Antibiotic’s Effect on our Intestines
Administering antibiotics impacts gastrointestinal tract homeostasis. It is also associated with:
- An overall reduction in the numbers and diversity of the gut microbiota
- Decreased short-chain fatty acid (SCFA) production
- Accumulation of luminal carbohydrate
- Subsequent pH changes
- Decreased water absorption
- And, potentially, antibiotic-associated diarrhea (AAD)
Diarrhea is an uncomfortable, sometimes serious, condition that affects millions of people. It is often caused by an imbalance of bacteria or an infection.
Antibiotics are often prescribed to treat diarrhea. However, they can also cause diarrhea as well, which can make people stop taking them.
Probiotics are live microorganisms that help the body when they are given in adequate amounts. While there are clinical trials documenting the efficacy of some probiotics in preventing AAD, the mechanisms of how probiotics prevent AAD are unclear.
Bifidobacterium Animalis subsp. Lactis BB-12 (BB-12) is a well-studied, well-characterized, and widely used probiotic that produces acetate in vitro and in vivo in preterm infants.
This study aims to assess how prescribed, broad-spectrum antibiotics impact the fecal levels of SCFAs and the taxonomic composition of the gut microbiota, and to evaluate whether our chosen probiotic could ameliorate any of these changes.
We hypothesized that concomitant administration of BB-12 would prevent a reduction in fecal acetate levels in people receiving antibiotics. This result could contribute to an understanding of the mechanism of probiotic-mediated prevention of AAD.
The Study on Probiotics for Antibiotic Diarrhea
A randomized controlled study was conducted with two parallel arms, in a 2:1 fashion, with more participants in the Bifidobacterium Animali group than in the control group. The study protocol was approved by Georgetown University Institutional Review Board and registered at ClinicalTrials.gov.
Forty-two participants were assigned to the Bifidobacterium Animali group and 20 participants to the control group.
The participants had not taken probiotics and did not have a long history of diarrhea or antibiotics.
They were given a 7-day course of amoxicillin or clavulanate with a 14-day supply of probiotic yogurt (BB-12) or a control yogurt for 30 days.
SCFA analysis is the study of the short-chain fatty acids produced in the gut by the microbiota. Short-chain fatty acids are essential for gastrointestinal health and are absorbed by colonic epithelial cells.
Fecal samples were then collected on healthy participants to monitor SCFA levels.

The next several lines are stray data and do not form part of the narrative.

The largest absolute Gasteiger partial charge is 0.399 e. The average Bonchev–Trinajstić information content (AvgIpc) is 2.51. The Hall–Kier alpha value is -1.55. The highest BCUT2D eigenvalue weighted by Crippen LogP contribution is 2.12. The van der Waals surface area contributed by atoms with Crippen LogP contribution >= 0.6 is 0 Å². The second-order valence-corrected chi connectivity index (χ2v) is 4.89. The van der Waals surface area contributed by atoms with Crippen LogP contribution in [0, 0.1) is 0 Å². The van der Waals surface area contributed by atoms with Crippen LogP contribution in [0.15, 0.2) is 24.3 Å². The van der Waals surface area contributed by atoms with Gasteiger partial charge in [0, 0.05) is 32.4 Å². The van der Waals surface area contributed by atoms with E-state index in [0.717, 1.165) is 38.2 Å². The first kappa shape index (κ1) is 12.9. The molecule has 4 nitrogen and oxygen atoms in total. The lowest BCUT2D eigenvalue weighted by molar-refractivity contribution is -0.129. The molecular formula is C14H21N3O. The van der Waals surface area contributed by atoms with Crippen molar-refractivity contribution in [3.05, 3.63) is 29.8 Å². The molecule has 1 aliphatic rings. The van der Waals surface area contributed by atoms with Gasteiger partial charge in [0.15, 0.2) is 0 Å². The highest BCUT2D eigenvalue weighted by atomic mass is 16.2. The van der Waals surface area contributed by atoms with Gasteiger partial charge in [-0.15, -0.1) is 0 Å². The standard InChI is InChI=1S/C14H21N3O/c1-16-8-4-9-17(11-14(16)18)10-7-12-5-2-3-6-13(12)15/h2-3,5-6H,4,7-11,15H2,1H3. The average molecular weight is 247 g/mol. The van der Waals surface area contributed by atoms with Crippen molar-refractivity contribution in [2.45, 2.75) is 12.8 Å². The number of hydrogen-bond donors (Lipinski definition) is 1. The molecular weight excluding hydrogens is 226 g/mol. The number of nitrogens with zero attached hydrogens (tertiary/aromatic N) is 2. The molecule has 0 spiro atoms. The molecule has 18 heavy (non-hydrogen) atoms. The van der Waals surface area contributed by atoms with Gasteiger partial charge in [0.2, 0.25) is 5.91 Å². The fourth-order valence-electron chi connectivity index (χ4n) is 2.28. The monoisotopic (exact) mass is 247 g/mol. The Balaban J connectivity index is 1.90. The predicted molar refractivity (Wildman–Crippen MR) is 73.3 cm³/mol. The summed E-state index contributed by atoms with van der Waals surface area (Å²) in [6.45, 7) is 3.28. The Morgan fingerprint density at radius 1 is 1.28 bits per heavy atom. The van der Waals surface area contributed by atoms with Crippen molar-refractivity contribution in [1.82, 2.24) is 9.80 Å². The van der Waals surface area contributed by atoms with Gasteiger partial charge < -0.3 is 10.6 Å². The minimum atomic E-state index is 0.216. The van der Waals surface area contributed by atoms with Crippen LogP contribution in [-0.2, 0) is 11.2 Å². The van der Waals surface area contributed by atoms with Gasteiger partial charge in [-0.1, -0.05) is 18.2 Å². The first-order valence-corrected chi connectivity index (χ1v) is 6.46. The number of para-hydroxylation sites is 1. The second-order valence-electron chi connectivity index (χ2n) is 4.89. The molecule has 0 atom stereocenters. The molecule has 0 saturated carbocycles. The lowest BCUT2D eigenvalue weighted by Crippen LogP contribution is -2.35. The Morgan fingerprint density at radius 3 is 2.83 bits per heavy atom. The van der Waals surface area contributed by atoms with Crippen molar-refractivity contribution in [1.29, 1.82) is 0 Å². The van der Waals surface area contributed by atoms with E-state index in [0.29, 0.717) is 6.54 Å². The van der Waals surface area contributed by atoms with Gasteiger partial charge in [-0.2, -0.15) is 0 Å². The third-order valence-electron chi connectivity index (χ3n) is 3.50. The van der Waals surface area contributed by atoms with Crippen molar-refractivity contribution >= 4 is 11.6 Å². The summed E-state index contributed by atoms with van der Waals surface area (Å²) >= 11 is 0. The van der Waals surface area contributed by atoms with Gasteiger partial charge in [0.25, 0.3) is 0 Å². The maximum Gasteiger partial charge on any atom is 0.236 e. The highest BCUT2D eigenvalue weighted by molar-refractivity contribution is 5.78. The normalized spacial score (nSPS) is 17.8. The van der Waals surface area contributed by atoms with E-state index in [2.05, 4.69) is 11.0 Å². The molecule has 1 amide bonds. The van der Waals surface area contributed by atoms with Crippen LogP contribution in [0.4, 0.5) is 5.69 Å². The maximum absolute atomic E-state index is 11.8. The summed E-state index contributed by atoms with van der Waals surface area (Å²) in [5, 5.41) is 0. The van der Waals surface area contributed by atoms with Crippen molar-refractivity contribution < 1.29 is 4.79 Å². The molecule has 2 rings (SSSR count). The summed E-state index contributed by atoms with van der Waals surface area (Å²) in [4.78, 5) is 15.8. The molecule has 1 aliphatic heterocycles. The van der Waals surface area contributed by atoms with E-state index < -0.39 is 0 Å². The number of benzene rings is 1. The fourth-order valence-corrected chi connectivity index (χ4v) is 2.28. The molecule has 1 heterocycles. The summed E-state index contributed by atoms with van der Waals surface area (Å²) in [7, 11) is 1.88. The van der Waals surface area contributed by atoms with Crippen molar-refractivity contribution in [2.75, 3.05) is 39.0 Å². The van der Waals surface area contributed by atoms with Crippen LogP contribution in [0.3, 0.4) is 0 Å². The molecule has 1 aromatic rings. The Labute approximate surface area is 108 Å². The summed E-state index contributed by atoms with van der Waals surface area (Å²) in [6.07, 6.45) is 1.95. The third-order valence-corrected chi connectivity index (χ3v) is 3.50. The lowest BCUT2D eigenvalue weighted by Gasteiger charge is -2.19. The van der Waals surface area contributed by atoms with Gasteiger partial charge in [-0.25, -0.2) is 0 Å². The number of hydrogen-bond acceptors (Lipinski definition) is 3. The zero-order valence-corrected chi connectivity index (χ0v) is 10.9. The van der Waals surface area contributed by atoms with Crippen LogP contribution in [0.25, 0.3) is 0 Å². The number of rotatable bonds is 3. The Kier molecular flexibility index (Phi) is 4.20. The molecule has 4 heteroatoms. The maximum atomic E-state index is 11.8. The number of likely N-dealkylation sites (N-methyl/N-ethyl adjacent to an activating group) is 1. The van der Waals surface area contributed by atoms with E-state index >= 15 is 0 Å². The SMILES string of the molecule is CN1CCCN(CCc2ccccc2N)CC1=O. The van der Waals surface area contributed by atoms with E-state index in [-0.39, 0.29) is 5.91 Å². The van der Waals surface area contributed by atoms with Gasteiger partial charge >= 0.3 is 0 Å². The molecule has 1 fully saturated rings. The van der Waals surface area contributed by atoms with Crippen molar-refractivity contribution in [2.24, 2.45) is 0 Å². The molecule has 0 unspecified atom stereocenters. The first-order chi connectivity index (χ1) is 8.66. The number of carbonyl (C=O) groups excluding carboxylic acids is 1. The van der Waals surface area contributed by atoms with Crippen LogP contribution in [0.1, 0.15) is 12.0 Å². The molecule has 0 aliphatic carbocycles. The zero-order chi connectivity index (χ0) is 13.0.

Results from the Probiotic Test on Antibiotic Diarrhea
However, for the Bifidobacterium Animali group, the decrease in acetate was no greater than 15%.
By day 7, 42% of the control participants had at least one day of loose stools compared to 26% in the BB-12 group.
All the adverse events were self-limiting, and there were no serious adverse events reported.
A total of 53 adverse events were reported by 20 participants in the control group, compared to 66 total adverse events reported by 42 participants in the BB-12 group.
Our studies showed that:
- Antibiotics cause a reduction in fecal SCFAs.
- BB-12 supplementation protects against antibiotic-induced SCFA reduction and/or is associated with a more rapid return to baseline SCFA levels than the control participants, who did not receive BB-12.
What is Acetate?
Acetate is a chemical produced in the body when bacteria in the digestive system break down carbohydrates. Acetate is also used as a fuel in the cells of the body. It is an organic compound produced by the metabolism of carbohydrates and is one of the most abundant organic compounds.
Acetate produced by Bifidobacterium Animali could contribute to maintaining gut homeostasis. This would happen by cross-feeding certain commensals such as Clostridium, Eubacterium, and Roseburia genera members, which use acetate to produce butyrate.
The Conclusion on How Probiotics may Help Against Antibiotic Diarrhea
The gut microbiota is important for our overall health, and antibiotics can change the gut microbiota and cause diarrhea.
This study looked at how antibiotics affect the gut microbiota, and those antibiotics reduced the levels of SCFAs in people’s feces, but Bifidobacterium Animali helped protect against this change.